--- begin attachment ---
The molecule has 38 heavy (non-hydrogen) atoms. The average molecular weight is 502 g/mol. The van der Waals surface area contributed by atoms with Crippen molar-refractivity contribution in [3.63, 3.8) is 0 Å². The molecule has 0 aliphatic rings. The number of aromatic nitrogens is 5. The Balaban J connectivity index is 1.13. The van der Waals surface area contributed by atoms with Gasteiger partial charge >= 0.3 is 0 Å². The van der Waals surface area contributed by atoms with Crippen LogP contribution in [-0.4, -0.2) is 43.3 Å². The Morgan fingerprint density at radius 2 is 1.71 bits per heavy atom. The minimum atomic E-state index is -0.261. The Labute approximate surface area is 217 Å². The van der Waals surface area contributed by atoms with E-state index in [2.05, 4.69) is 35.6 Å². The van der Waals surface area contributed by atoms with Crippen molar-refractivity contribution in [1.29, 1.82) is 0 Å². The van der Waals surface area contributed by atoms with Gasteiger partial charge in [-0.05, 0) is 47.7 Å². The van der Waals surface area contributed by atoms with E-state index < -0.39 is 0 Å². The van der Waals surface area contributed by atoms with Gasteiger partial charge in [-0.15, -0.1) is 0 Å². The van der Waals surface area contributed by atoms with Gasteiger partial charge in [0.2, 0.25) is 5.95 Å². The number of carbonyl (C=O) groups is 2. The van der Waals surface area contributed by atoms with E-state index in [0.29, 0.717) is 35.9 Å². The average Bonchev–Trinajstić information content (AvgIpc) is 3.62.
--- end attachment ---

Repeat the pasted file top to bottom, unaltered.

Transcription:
The molecule has 38 heavy (non-hydrogen) atoms. The average molecular weight is 502 g/mol. The van der Waals surface area contributed by atoms with Crippen molar-refractivity contribution in [3.63, 3.8) is 0 Å². The molecule has 0 aliphatic rings. The number of aromatic nitrogens is 5. The Balaban J connectivity index is 1.13. The van der Waals surface area contributed by atoms with Gasteiger partial charge >= 0.3 is 0 Å². The van der Waals surface area contributed by atoms with Crippen LogP contribution in [-0.4, -0.2) is 43.3 Å². The Morgan fingerprint density at radius 2 is 1.71 bits per heavy atom. The minimum atomic E-state index is -0.261. The Labute approximate surface area is 217 Å². The van der Waals surface area contributed by atoms with E-state index in [2.05, 4.69) is 35.6 Å². The van der Waals surface area contributed by atoms with Crippen molar-refractivity contribution in [1.29, 1.82) is 0 Å². The van der Waals surface area contributed by atoms with Gasteiger partial charge in [-0.05, 0) is 47.7 Å². The van der Waals surface area contributed by atoms with E-state index < -0.39 is 0 Å². The van der Waals surface area contributed by atoms with Gasteiger partial charge in [-0.15, -0.1) is 0 Å². The van der Waals surface area contributed by atoms with Gasteiger partial charge in [0.2, 0.25) is 5.95 Å². The number of carbonyl (C=O) groups is 2. The van der Waals surface area contributed by atoms with E-state index in [0.29, 0.717) is 35.9 Å². The average Bonchev–Trinajstić information content (AvgIpc) is 3.62.